Action: Ponto-Caspian gobies: Using a combination of netting and electrofishing
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- No evidence was captured on the use of a combination of electrofishing and gill netting to control goby populations.
'No evidence' for an action means we have not yet found any studies that directly and quantitatively tested this action during our systematic journal and report searches. Therefore we have been unable to assess whether or not the action is effective or has any harmful impacts. Please get in touch if you know of such a study for this action.
Applying a combination of netting and electrofishing may prove particularly effective in controlling populations of invasive gobies. Studies have shown this to be effective for other fish species. For example, two before-and-after studies in Australia and the UK found that electrofishing and gill netting combined were effective at reducing topmouth gudgeon Pseudorasbora parva populations (Pinto et al. 2005; Copp et al. 2007). Also, a replicated, paired sites study in the USA demonstrated that gill netting and electrofishing reduced or eradicated non-native trout (Oncorhynchus species, Salmo species, and Salvelinus species), and facilitated a partial reversal in the decline in yellow-legged frog Rana muscosa (Knapp et al. 2007).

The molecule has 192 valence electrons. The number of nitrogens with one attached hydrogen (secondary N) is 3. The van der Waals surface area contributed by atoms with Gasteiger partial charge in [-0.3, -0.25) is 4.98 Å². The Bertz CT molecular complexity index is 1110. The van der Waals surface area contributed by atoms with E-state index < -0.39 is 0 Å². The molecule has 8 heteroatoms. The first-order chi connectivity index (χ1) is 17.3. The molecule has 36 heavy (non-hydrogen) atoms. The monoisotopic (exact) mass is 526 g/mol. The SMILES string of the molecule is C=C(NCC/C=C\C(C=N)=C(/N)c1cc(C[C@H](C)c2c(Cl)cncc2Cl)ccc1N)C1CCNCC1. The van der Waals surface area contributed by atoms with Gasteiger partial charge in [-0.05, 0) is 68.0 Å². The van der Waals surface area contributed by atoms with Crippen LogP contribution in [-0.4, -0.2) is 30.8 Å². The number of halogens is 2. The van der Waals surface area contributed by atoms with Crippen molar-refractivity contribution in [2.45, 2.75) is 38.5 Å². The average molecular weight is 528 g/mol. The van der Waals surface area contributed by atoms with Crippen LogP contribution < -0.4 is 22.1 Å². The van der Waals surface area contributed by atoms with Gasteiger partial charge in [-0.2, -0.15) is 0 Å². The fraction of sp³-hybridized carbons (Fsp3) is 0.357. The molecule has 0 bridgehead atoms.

Copp G.H., Wesley K.J., Verreycken H. & Russell I.C. (2007) When an ‘invasive’ fish species fails to invade! Example of the topmouth gudgeon Pseudorasbora parva. Aquatic Invasions, 2, 107-112.
Knapp R.A., Boiano D.M. & Vredenburg V.T. (2007) Removal of nonnative fish results in population expansion of a declining amphibian (mountain yellow-legged frog, Rana muscosa). Biological Conservation, 135, 11-20.
Pinto L., Chandrasena N., Pera J., Hawkins P., Eccles D. & Sim R. (2005) Managing invasive carp (Cyprinus carpio L.) for habitat enhancement at Botany Wetlands, Australia. Aquatic Conservation: Marine and Freshwater Ecosystems, 15, 447-462.